Speaking to FrontPageAfrica on the incident, ALCOP’s campaign manager, Ali Sylla, said the stone-throwing started with supporters of the CDC who insisted that ALCOP supporters who were having their peaceful closure of campaign would not be allowed to make the U-turn at St. Michael Junction to go back to their campaign headquarters at Aluminum Factory.

According to Sylla, it was his decision for the group to make the U-turn in order to avoid confrontation with the CDC group even though, according to him, ALCOP had officially informed the National Elections Commission (NEC) of their official closure on October 8.

He accused supporters of the CDC of attacking his supporters. He also accused riot police from the Liberia National Police of shooting tear gas and live bullets into their campaign headquarters even though the crowd was also dispersing.

According to Sylla, over 15 of his supporters were badly wounded and some of them have been admitted to a local clinic in the Garndersville area.

“We did not do anything to provoke this,” he said, adding, “we were only trying to create euphoria for the closure of our campaign.”

“We have over 15 persons that are injured – some of them injured, some of them critical and they’re admitting them…We have a young man, his father just brought him in with a broken leg,” Sylla said.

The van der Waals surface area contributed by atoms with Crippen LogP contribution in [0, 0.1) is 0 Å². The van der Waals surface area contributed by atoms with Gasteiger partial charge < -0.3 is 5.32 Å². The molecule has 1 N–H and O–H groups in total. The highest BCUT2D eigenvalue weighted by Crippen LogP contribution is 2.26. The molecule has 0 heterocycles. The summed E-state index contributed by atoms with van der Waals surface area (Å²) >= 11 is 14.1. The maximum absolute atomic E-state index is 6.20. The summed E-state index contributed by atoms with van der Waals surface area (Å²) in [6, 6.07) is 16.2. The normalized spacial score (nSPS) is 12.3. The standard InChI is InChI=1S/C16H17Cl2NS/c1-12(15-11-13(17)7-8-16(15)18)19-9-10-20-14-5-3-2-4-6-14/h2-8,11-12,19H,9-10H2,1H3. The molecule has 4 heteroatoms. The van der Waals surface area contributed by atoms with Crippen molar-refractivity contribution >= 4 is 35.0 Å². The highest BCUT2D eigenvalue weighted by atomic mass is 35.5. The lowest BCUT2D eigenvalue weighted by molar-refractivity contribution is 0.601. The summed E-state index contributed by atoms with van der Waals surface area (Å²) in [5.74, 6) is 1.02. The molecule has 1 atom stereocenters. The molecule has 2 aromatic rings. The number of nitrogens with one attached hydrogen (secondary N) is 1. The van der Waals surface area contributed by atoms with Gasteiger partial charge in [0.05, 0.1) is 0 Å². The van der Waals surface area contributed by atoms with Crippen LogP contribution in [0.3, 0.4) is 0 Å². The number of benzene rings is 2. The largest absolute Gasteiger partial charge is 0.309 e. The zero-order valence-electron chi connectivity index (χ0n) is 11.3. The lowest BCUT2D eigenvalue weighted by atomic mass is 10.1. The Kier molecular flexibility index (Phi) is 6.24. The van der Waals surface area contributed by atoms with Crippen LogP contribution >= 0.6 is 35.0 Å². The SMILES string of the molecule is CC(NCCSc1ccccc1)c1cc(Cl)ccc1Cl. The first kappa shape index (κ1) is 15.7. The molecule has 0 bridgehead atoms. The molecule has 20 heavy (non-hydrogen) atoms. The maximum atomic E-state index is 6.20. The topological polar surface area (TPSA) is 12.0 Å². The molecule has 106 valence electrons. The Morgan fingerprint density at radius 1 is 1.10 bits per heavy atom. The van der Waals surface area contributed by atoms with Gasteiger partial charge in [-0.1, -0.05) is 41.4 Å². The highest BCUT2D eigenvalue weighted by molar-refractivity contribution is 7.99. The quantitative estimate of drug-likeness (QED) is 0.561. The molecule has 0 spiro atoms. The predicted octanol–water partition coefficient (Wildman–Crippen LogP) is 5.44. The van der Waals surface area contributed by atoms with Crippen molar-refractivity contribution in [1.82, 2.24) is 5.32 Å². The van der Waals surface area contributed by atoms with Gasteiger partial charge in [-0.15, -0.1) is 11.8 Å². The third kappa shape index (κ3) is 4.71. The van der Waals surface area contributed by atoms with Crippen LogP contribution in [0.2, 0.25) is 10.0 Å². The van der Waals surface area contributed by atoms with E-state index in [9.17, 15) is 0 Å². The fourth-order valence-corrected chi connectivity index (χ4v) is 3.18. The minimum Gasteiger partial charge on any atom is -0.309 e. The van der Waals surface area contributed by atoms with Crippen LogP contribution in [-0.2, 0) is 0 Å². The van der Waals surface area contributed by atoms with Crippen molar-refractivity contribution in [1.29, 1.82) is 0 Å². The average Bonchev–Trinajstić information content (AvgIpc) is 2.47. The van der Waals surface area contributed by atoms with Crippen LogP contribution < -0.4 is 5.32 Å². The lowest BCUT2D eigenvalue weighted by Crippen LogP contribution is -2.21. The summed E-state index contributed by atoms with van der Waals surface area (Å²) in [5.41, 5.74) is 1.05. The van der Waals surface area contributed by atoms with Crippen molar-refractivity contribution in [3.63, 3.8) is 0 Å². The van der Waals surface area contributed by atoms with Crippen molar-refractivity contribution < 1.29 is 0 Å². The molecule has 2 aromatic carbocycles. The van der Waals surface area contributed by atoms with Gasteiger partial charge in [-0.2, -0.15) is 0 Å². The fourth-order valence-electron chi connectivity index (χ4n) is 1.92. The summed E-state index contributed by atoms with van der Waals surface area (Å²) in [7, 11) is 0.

Efforts to get comments from the Liberia National Police did not materialize up to press time.

However, a government source informed FrontPageAfrica that the Libera National Police is under-equipped to provide security for the elections. According to the source, the government is relying on Ivory Coast for tear gas. It is, however, not certain when these tear gas and other equipment may arrive.

Call for Peace

Sunday’s clash is one of several that have preceded this high-stakes election election. Last week, there was a deadly clash between supporters of the Unity Party and the CDC that led to the death of three people and several wounded.

The incident prompted condemnations from local and international organizations including ECOWAS, EU with the U.S. Embassy calling for justice for those who lost their lives.

In another statement delivered on Friday, October 6, 2023, Chargé d’Affaires Catherine Rodriguez emphasized the significance of the upcoming elections and underscored the United States’ commitment to ensuring that they are conducted in a free, fair, and peaceful manner.

Rodriguez discussed the critical role of the United States as a long-standing partner of Liberia in taking these elections seriously. She highlighted the recent announcement by U.S. Secretary of State Antony Blinken regarding visa restrictions for individuals undermining Liberia’s democratic process, emphasizing that such restrictions are one tool used to hold accountable those who may seek to disrupt the electoral process.

However, Rodriguez stressed that the most powerful tools in the electoral process lie with the Liberian people—their voices and their votes. She encouraged citizens to engage in meaningful dialogue about Liberia’s future with friends and family, to think about the nation’s long-term vision, and to carefully consider the candidates’ plans for the country.